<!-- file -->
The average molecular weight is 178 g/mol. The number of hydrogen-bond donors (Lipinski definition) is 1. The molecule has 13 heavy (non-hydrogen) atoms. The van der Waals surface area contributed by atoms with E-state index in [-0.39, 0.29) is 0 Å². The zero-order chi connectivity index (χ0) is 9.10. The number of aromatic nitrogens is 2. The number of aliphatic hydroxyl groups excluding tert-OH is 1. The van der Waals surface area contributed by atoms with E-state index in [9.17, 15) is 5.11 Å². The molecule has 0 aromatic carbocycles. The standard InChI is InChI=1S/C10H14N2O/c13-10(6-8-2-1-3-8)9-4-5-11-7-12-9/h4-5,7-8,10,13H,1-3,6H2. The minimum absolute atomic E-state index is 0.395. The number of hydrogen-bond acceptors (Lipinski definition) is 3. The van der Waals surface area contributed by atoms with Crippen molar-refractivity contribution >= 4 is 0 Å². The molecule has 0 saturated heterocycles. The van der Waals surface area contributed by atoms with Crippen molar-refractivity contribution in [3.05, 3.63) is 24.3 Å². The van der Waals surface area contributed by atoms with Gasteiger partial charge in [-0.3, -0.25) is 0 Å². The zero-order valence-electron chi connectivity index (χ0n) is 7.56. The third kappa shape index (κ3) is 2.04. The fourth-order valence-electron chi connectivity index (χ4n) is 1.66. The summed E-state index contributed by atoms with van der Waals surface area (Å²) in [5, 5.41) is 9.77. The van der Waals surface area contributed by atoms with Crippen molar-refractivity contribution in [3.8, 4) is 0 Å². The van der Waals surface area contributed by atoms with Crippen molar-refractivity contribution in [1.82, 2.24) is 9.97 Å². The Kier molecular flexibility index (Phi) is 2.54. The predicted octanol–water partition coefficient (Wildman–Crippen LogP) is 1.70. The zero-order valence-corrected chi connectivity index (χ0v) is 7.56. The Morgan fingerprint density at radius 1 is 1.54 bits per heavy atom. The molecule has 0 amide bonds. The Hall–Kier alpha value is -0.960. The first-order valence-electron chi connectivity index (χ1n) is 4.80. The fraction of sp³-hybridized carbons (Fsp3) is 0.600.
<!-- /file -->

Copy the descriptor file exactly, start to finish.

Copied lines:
The average molecular weight is 178 g/mol. The number of hydrogen-bond donors (Lipinski definition) is 1. The molecule has 13 heavy (non-hydrogen) atoms. The van der Waals surface area contributed by atoms with E-state index in [-0.39, 0.29) is 0 Å². The zero-order chi connectivity index (χ0) is 9.10. The number of aromatic nitrogens is 2. The number of aliphatic hydroxyl groups excluding tert-OH is 1. The van der Waals surface area contributed by atoms with E-state index in [9.17, 15) is 5.11 Å². The molecule has 0 aromatic carbocycles. The standard InChI is InChI=1S/C10H14N2O/c13-10(6-8-2-1-3-8)9-4-5-11-7-12-9/h4-5,7-8,10,13H,1-3,6H2. The minimum absolute atomic E-state index is 0.395. The number of hydrogen-bond acceptors (Lipinski definition) is 3. The van der Waals surface area contributed by atoms with Crippen molar-refractivity contribution >= 4 is 0 Å². The molecule has 0 saturated heterocycles. The van der Waals surface area contributed by atoms with Crippen molar-refractivity contribution in [3.05, 3.63) is 24.3 Å². The van der Waals surface area contributed by atoms with Gasteiger partial charge in [-0.3, -0.25) is 0 Å². The zero-order valence-electron chi connectivity index (χ0n) is 7.56. The third kappa shape index (κ3) is 2.04. The fourth-order valence-electron chi connectivity index (χ4n) is 1.66. The summed E-state index contributed by atoms with van der Waals surface area (Å²) in [5, 5.41) is 9.77. The van der Waals surface area contributed by atoms with Crippen molar-refractivity contribution in [3.8, 4) is 0 Å². The van der Waals surface area contributed by atoms with Crippen molar-refractivity contribution in [1.82, 2.24) is 9.97 Å². The Kier molecular flexibility index (Phi) is 2.54. The predicted octanol–water partition coefficient (Wildman–Crippen LogP) is 1.70. The zero-order valence-corrected chi connectivity index (χ0v) is 7.56. The Morgan fingerprint density at radius 1 is 1.54 bits per heavy atom. The molecule has 0 amide bonds. The Hall–Kier alpha value is -0.960. The first-order valence-electron chi connectivity index (χ1n) is 4.80. The fraction of sp³-hybridized carbons (Fsp3) is 0.600.